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Franklin Counties News. Issue Dec 10, 2013teamantimatter


WINNING WHIZZ KIDS

 

Franklin kids, Tim Harrington, Ethan Kyle and Tonii Ruiterman (Team Antimatter) won New Zealand’s FIRST Lego League Challenge with their Lego robot and are now fundraising so the group can head to the world festival in St. Louis in the United States next year.
Many adults struggle to understand the concept of robotics, but these science whizz kids make it look easy. 

Franklin’s Team Antimatter took out first prize at the national FIRST Lego League (FLL) Challenge, held at Strathallan College on November 30, qualifying for the world festival in the United States next year. 

 

 

FLL is an international competition for school students where a new challenge is announced each year that focuses on a different real-world topic related to the sciences. 
FLL has a huge following around the world with more than 20,000 teams and over 100,000 participating children aged nine to 16. 

The teams must build and program an autonomous Lego robot and also solve a realworld problem.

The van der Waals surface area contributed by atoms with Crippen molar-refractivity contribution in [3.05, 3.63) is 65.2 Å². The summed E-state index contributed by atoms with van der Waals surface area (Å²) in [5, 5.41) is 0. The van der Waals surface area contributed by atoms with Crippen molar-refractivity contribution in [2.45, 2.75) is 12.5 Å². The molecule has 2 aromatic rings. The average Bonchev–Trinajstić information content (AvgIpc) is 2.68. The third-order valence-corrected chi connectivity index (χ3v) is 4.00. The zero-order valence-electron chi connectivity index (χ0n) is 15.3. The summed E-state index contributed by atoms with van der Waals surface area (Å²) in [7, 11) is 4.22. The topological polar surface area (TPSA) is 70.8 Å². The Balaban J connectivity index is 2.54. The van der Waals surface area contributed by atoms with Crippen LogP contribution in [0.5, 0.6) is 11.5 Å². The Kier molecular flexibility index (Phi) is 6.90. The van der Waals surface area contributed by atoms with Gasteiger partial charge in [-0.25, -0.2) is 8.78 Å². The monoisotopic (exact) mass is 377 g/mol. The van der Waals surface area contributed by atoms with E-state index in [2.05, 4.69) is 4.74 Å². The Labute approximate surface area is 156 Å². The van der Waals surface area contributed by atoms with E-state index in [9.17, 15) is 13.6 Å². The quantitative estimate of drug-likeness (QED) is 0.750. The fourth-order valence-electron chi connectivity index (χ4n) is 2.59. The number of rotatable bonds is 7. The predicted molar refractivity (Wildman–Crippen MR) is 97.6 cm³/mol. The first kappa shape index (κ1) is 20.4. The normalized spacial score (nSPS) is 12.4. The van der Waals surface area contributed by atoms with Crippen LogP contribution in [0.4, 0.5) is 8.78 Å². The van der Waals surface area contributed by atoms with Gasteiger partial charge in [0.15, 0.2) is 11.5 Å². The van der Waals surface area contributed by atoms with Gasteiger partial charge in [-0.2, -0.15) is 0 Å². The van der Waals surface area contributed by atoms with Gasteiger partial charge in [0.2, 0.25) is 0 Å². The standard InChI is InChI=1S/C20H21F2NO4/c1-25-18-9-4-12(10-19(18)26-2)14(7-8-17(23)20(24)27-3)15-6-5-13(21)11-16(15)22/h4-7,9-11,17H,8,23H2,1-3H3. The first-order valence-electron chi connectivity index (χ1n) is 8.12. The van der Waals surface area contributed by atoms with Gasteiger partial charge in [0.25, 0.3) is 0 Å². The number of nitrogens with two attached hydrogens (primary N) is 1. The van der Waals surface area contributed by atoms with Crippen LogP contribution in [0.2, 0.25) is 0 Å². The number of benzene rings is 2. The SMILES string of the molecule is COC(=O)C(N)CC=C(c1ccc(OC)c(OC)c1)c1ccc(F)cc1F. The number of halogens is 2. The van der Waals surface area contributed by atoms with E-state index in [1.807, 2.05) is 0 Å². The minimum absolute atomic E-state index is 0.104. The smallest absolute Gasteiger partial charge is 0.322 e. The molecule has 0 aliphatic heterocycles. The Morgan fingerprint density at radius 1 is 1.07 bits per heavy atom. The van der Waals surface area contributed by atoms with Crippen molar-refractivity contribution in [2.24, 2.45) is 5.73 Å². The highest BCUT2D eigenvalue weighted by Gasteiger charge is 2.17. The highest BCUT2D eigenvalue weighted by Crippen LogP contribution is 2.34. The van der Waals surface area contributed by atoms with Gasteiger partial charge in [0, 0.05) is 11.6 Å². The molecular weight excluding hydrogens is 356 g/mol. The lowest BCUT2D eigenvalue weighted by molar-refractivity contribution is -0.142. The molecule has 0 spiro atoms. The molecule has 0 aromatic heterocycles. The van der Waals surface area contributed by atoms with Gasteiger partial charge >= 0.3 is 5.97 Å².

The teams use Lego Mindstorms kits to construct their robots which are programmed using one of two graphicalbased programming languages: NXT-G or Robolab. 

Team Antimatter; made up of Tim Harrington from Ramarama School and Ethan Kyle and Tonii Ruiterman from Strathallan College, had been working on their robot and project since the start of September. 

The theme of this year’s worldwide competition was nature’s fury, so Antimatter focused on Mt Ruapehu and the threat of an eruption. 

The group designed a concept app that alerts Ruapehu users of an impending ’ eruption and guides them to a safe zone on the mountain. 

‘‘It warns you if you are in the path of an eruption and tells rescue personal where people are,’’ Tim said. 

The group even interviewed Sergeant Dene Duthie – the head of New Zealand’s search and rescue team. 

‘‘We spent weekends and holidays working on it. Every spare minute we could,’’ Ethan said. 

The group said it was exciting to be crowned as the overall winners. 

‘‘It was fun, exciting and challenging all at the same time,’’ Tim said. 

The group have all been involved with the competition for years. 

‘‘Ethan’s dad runs the event and I got into it when I was six because my brother did it,’’ Tim said. 

‘‘I’ve always loved technology.’’ Antimatter is now fundraising so the group can head to the world festival in St Louis, Missouri, from April 25 to 27. 

‘‘We would be competing against 82 teams and 20,000 kids so it will be a lot of hard work but we are very excited,’’ Tonii said. 

Team Antimatter will need to raise $5000 per person for the trip.